Hamilton, Madison, and Jay

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Location: Mesa, Arizona, United States

Who are we? We're a married couple who has a passion for politics and current events. That's what this site is about. If you read us, you know what we stand for.

Tuesday, November 6, 2007

Ruth Marcus -- "Meet the Press"

Despite the rise of the alternative media, the press has been the proverbial fourth rail in politics for many, many years. Being president means having to engage them, or engage with them, whether one likes it or not. President Reagan -- "the great communicator did it. so did Bush-41. Clinton practically dripped in charisma for the press, and was as good as Reagan was. President Bush, while not the greatest of speakers, tries his best and makes himself available to the press. Ruth Marcus in today's WaPo takes note of two presidential candidates that don't seem to be too fond of the press, and she warns that it doesn't bode well for candidates that don't engage the press:

It's not as if this president has been Mr. Openness. But by some important measures, George W. Bush is more accessible to the reporters who cover him than are some of the leading candidates to succeed him -- most notably Hillary Clinton and Barack Obama.

The candidates' reluctance to engage in regular give-and-take with reporters on the campaign trail does not bode well for how they would behave if ensconced in the White House, swaddled in protective layers of presidential prerogative.

Through the end of September, the president had given 25 news conferences this year and answered questions from reporters in 19 less-extensive sessions, according to statistics compiled by Towson University political scientist Martha Joynt Kumar.

By contrast, Clinton and Obama have only occasionally held the kind of "press avail" that for other candidates, and in previous years, has been a common, often daily, occurrence.

"Senator Clinton has had one real press availability out on the campaign trail since she announced," my Post colleague Dan Balz, who is not given to cheap shots, pointedly noted on "Meet the Press" in September. "Obama is very much the same way."

Clinton stepped up the pace somewhat after Balz's remarks, to perhaps once a week. But when a New Hampshire reporter noted at a "press avail" last week that this was only her second in the state and asked if she'd pledge to do more, Clinton's answer was chilling.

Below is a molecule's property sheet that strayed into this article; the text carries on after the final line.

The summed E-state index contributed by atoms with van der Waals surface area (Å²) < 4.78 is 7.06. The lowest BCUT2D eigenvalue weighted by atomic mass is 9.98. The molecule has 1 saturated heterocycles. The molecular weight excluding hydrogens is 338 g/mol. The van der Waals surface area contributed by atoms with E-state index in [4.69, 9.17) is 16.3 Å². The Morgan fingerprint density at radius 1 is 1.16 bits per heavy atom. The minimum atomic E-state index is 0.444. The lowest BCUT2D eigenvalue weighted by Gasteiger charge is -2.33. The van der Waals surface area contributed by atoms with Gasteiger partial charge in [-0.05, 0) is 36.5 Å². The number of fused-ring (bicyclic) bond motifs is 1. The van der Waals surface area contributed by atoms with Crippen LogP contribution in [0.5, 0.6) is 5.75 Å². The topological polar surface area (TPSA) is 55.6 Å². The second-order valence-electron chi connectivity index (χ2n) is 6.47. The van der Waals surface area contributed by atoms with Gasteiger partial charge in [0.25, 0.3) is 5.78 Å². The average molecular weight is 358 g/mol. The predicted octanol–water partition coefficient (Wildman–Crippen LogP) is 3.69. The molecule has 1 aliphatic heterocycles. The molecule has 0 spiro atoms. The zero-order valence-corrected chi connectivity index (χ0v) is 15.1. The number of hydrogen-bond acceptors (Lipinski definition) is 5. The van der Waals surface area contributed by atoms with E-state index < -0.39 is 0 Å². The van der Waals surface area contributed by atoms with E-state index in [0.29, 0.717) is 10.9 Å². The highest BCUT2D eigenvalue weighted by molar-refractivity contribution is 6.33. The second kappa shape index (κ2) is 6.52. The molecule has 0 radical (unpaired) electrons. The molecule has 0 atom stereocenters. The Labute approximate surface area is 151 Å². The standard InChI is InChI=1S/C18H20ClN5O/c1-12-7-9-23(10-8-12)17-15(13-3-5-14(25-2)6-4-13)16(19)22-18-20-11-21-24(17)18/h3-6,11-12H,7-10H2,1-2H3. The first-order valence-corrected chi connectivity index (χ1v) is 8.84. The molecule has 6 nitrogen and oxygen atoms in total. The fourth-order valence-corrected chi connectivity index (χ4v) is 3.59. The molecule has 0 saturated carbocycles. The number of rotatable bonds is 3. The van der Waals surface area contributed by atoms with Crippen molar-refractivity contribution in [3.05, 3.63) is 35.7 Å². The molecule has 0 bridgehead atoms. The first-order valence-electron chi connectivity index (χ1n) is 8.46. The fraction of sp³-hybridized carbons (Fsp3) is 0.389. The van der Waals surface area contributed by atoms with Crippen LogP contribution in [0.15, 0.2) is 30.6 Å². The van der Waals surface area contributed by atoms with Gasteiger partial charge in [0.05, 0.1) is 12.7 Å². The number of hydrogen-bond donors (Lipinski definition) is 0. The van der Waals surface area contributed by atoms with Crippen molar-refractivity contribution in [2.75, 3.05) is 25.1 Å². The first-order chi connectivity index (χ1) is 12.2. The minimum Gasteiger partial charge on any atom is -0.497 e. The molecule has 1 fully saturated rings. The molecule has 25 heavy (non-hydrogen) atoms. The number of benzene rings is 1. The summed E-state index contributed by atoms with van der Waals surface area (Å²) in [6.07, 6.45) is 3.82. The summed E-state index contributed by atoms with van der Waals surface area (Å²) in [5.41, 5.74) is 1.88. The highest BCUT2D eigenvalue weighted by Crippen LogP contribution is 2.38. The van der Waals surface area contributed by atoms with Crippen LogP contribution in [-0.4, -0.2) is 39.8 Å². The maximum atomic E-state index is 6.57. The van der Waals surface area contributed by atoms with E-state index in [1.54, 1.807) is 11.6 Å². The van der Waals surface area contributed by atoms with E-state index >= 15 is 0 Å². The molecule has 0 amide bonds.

"We will continue to run our campaign as we run our campaign, and we'll see how that unfolds over the next two months," she said.

Translation: I'll be talking to you only when my advisers decide I absolutely must.

Politicians don't talk to the press because they like it. They do it because they have to, and most of the time it's in their best interests. Politicians also know that if they're silent on an issue that the press is preparing for a feeding frenzy over, and they don't say anything, then they're in trouble. The press will run with innuendo and rumor just to draw the politician out and confront them.

Hillary and Barack don't like engaging the press. Hey, look, the wife and I are fairly private people. We always say that our lives are an open book for those that ask a question (provided it's not deeply personal), but other than that we do like our privacy. If this were such a case, I could respect both of them for that. But that's not the case with these two. This isn't about keeping the press out of their lives, but rather keeping them out of the campaign, and avoiding any of the dreaded "gotcha" moments that occur during campaigns.

But regularly engaging with the press is a smart thing to do. Not only will the press be a tad more friendlier, and less combative with the candidate, but the candidate also scores a win because they can be better prepared for some issues. For example, had Hillary actually been paying attention, and engaging with the press, her answer on 30 October's debate regarding licenses for illegal aliens might have been a bit smoother. Furthermore, she wouldn't have had to play the victim card like she did. That didn't score her any points in either direction.

Same thing could be said about Obama. See, here's his biggest problem, and it resonates louder than feedback at a Who concert: He's young and energetic, but he's inexperienced. Instead of engaging with the press to hone his platform, he's kept himself in the shadows. This also might be a reason why he keeps making verbal gaffes, such as suggesting we might invade Pakistan.

No one really likes the press. They're arrogant, condescending, always looking for the "gotcha" quote, and they're not too bright when they try to push their own agendas. Unfortunately, they're here to stay, and candidates should be willing to engage them. They should be using them to forward their platform, and neither Hillary or Obama has done that. That speaks volumes to how they would conduct themselves if they won the presidency.

And the Left accuses President Bush of being the most secretive president, evah.

Publius II


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